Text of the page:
Message routing in MMDF

System Overview

The MMDF system can be thought of as two subsystems, responsible for mail submission and mail delivery, respectively. Between these two halves is the mail queue. The mail queue will be discussed later, but basically it stores each message as two files, an address list with some control information, and a separate file containing only the message text (header and body).

The submission half of the system consists mainly of one program, called submit, which is responsible for enqueuing mail to be delivered. As much verification as possible is performed on the message at submission time. For mail destined for the local machine, this means making sure the destination account exists, and that any local mailing list or aliases expand properly. For mail that has a non-local host specification, the submit process checks to see if it knows how to reach the specified host. Mail which for any reason is known to be undeliverable, is not accepted for delivery.

The delivery portion of MMDF is represented by two main elements: the deliver program which manages the queue, and the channel programs which handle the details of delivery to a specific network, host, or mail system. The deliver program takes each message which is eligible to be delivered, and opens the appropriate address list. For each address in the list, deliver ensures that it is running the appropriate channel program and then passes the envelope information to the channel. A reference to the file containing the actual message text is passed to the channel program. The channel decides how to deliver the message and sees to any necessary message reformatting that may be necessary (e.g. ``header munging'').

Here is a stolen diagram:

                    -----------      -----------
                    |  User   |      |Protocol |
                    |Interface|      | Server  |
                    -----------      -----------
                         |         /
 ___________________     |       /
 |                  \\\\    |     /
 |                  -----------
 |                  | Submit  |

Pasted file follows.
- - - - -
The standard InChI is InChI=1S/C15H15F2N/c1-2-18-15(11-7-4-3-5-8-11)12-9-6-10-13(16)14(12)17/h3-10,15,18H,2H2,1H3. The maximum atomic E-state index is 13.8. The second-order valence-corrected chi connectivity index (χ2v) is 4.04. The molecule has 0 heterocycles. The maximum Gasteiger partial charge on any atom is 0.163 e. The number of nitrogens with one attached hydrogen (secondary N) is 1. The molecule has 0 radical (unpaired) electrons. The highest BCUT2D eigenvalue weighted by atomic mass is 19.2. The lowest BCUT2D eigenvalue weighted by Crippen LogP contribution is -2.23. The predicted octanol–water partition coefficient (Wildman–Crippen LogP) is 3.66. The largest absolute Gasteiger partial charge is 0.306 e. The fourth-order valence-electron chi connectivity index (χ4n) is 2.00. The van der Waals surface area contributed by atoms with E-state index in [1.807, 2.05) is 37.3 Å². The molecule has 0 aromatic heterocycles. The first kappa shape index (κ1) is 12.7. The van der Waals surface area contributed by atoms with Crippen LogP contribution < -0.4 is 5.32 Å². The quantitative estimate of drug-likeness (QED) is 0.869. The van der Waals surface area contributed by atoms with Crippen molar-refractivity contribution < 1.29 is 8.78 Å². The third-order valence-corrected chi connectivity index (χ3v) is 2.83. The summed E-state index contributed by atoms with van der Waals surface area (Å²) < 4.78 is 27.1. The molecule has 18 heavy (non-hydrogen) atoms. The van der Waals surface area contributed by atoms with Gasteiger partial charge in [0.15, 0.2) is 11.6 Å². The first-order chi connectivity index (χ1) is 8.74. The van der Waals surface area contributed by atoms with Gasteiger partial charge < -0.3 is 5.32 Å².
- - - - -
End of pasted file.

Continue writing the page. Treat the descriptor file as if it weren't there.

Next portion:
|                  |         |
 |                  -----------  . . . . . . . .->
 |                       .                         Message
 |                       .
 |                       .                         Queues
 |                  ----------- <- . . . . . . . .
 |                  | Deliver |
 |                  |         |
 |                  -----------
 |                /      |     \\\\
 |              /        |       \\\\
 |            /          |         \\\\
 | -----------      -----------      -----------
 | |  List   |      |  Local  |      |Protocol |
 | | Channel |      | Channel |      | Channel |
 | -----------      -----------      -----------
 |______|

Address handling

Understanding how message routing works is crucial to understanding the whole operation of MMDF. The routing process is performed, independently, for each address that MMDF has to deal with. There are two distinct phases in MMDF routing for a single address:
Address parsing and formalisation.
This step uses the domain tables. The address being checked, which may be incomplete, partial, use non-formal syntax (such as !, %, and so on) is looked up (in order) in the domain tables. The address may be completed or sanitised. The address may even get rewritten (as would happen if DNS is being used and mail to a CNAME is attempted). The domain tables may also add an indirect routing for the domain.

So, for example:

Delivery channel identification.
Once the address is looked up and checked to MMDF's satisfaction, it will have an initial destination host (or domain); this will be the first in the chain in the case of a multi-hop route. This host/domain will be looked up in the channel tables. Again, the channel tables are searched in the order that they appear in the tailor file. The first hit will determine the channel that will be used to deliver the message.

Complete, and fairly gory, details on this process appear in Addressing in MMDF-II.

Up to toplevel, on to domain tables.